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Rose-Colored Glasses…

By: Michael Blankenship |

“Optimism is a strategy for making a better future. Because unless you believe that the future can be better, it’s unlikely you will step up and take responsibility for making it so. If you assume that there’s no hope, you guarantee that there will be no hope.”

– Noam Chomsky

What is real? 

Daniel Kahneman, the author of many books, including Noise: A Flaw in Human Judgement, has done a wonderful job of researching and documenting the inconsistency of human perception as well as our misguided belief that people see the world the same way that we do (called naïve realism).

Reality is a complex and multifaceted construct. It is shaped by our perception, and our perception, in turn, is molded by our attitudes, beliefs, and experiences. We all interpret reality through our subjective lens, which means that two people may perceive the same situation very differently.

Those perceptions will shape their behaviors… which will shape reality itself.

In other words, our perceptions of reality — whether a situation is to our benefit or detriment, for instance — make reality because we act on what we believe to be true.

This is why Daniel Kahneman also suggests: “When action is needed, optimism, even of the mildly delusional variety, may be a good thing.”

Research consistently suggests that optimistic people tend to be more successful. This relationship between optimism and success has been documented across various domains, including health, academics, and professional achievement.

For instance, a meta-analysis by Rasmussen, Scheier, and Greenhouse in 2009 reviewed 83 studies and found that optimism was significantly associated with positive physical health outcomes, including decreased likelihood of illness and increased longevity.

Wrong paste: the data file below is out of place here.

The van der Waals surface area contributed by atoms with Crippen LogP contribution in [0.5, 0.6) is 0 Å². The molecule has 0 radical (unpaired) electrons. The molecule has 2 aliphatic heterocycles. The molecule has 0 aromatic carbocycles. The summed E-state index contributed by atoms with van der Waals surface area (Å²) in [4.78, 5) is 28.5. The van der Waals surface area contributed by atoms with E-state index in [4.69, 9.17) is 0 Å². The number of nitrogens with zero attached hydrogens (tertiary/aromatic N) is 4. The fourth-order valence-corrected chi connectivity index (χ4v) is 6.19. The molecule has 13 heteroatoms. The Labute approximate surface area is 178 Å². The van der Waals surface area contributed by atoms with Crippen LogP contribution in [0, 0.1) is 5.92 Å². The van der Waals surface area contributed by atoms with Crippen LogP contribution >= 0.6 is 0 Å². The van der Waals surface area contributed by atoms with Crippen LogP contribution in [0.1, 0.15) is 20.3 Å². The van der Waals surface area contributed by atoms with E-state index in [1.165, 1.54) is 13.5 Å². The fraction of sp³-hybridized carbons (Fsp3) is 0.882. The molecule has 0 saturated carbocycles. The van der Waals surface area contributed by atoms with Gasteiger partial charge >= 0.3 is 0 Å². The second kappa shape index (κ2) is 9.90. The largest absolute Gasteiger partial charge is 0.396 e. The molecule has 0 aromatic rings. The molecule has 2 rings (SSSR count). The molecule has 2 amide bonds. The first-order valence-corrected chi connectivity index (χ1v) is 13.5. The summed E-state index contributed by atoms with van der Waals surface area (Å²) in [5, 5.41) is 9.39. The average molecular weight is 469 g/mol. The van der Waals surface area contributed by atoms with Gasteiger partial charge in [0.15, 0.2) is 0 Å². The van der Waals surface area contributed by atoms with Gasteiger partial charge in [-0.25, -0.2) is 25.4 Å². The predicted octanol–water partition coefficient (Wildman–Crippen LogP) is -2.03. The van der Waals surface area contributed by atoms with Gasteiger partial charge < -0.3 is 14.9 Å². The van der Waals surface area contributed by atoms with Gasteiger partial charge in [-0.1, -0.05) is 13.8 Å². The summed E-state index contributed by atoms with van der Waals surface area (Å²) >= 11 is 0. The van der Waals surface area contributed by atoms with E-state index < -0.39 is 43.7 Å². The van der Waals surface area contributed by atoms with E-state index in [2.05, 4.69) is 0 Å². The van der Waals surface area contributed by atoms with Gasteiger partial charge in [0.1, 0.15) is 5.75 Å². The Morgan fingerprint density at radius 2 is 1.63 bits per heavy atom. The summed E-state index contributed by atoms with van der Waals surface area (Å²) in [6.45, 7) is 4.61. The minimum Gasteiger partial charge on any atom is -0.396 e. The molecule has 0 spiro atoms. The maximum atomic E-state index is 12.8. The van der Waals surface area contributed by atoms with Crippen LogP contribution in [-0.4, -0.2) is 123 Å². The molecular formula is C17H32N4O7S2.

Optimism also has proven benefits for mental health. The National Library of Medicine points out that optimism has been linked to reduced risk of depression, a lower level of distress, and greater resistance to the common cold.

Our perceptions shape our reality. 

So why not choose perceptions that shape a more positive reality? 

Why not choose optimism? 

Here are some strategies to help…

Cognitive Reframing: Challenge your initial negative interpretations of events and find a more positive perspective. “This is hard” might become “This is making me stronger!” This shift in mindset can transform challenges into opportunities for growth and learning.

Practice Gratitude: Cultivate a sense of appreciation for what you have. Regular expressions of gratitude can shift focus from negatives to positives. Simple actions, like keeping a gratitude journal, can foster this habit.

Physical Activity: Engage in regular exercise, even simple activities like brisk walking. Physical activity triggers the release of endorphins, known as “feel-good” hormones, which can improve your mood and outlook.

Mindfulness and Meditation: Practice staying present and focused. By reducing worry about the future and rumination on the past, you can cultivate a more optimistic view of the present.

Surround Yourself with Positive Influences: Choose to spend time with people who inspire you and encourage a positive outlook. The people you associate with can significantly influence your mindset and attitude.

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